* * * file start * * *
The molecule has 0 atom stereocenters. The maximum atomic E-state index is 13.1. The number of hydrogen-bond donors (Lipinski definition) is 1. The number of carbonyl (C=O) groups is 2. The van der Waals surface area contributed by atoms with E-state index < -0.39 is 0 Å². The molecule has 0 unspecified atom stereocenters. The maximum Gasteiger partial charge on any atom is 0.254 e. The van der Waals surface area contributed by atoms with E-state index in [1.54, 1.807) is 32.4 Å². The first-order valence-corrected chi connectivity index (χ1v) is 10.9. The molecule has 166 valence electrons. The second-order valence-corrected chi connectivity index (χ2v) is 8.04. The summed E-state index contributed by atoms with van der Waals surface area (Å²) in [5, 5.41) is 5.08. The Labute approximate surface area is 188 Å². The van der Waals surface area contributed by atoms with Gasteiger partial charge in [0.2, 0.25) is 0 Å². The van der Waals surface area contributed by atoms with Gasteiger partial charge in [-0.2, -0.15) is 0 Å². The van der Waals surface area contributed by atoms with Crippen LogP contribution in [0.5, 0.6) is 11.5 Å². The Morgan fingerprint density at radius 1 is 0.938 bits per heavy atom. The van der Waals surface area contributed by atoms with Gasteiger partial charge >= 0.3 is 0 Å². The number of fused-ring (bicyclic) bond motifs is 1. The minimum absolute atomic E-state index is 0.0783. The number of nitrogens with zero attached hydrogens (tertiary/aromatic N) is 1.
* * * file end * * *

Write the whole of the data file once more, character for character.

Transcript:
The molecule has 0 atom stereocenters. The maximum atomic E-state index is 13.1. The number of hydrogen-bond donors (Lipinski definition) is 1. The number of carbonyl (C=O) groups is 2. The van der Waals surface area contributed by atoms with E-state index < -0.39 is 0 Å². The molecule has 0 unspecified atom stereocenters. The maximum Gasteiger partial charge on any atom is 0.254 e. The van der Waals surface area contributed by atoms with E-state index in [1.54, 1.807) is 32.4 Å². The first-order valence-corrected chi connectivity index (χ1v) is 10.9. The molecule has 166 valence electrons. The second-order valence-corrected chi connectivity index (χ2v) is 8.04. The summed E-state index contributed by atoms with van der Waals surface area (Å²) in [5, 5.41) is 5.08. The Labute approximate surface area is 188 Å². The van der Waals surface area contributed by atoms with Gasteiger partial charge in [0.2, 0.25) is 0 Å². The van der Waals surface area contributed by atoms with Gasteiger partial charge in [-0.2, -0.15) is 0 Å². The van der Waals surface area contributed by atoms with Crippen LogP contribution in [0.5, 0.6) is 11.5 Å². The Morgan fingerprint density at radius 1 is 0.938 bits per heavy atom. The van der Waals surface area contributed by atoms with Gasteiger partial charge >= 0.3 is 0 Å². The number of fused-ring (bicyclic) bond motifs is 1. The minimum absolute atomic E-state index is 0.0783. The number of nitrogens with zero attached hydrogens (tertiary/aromatic N) is 1.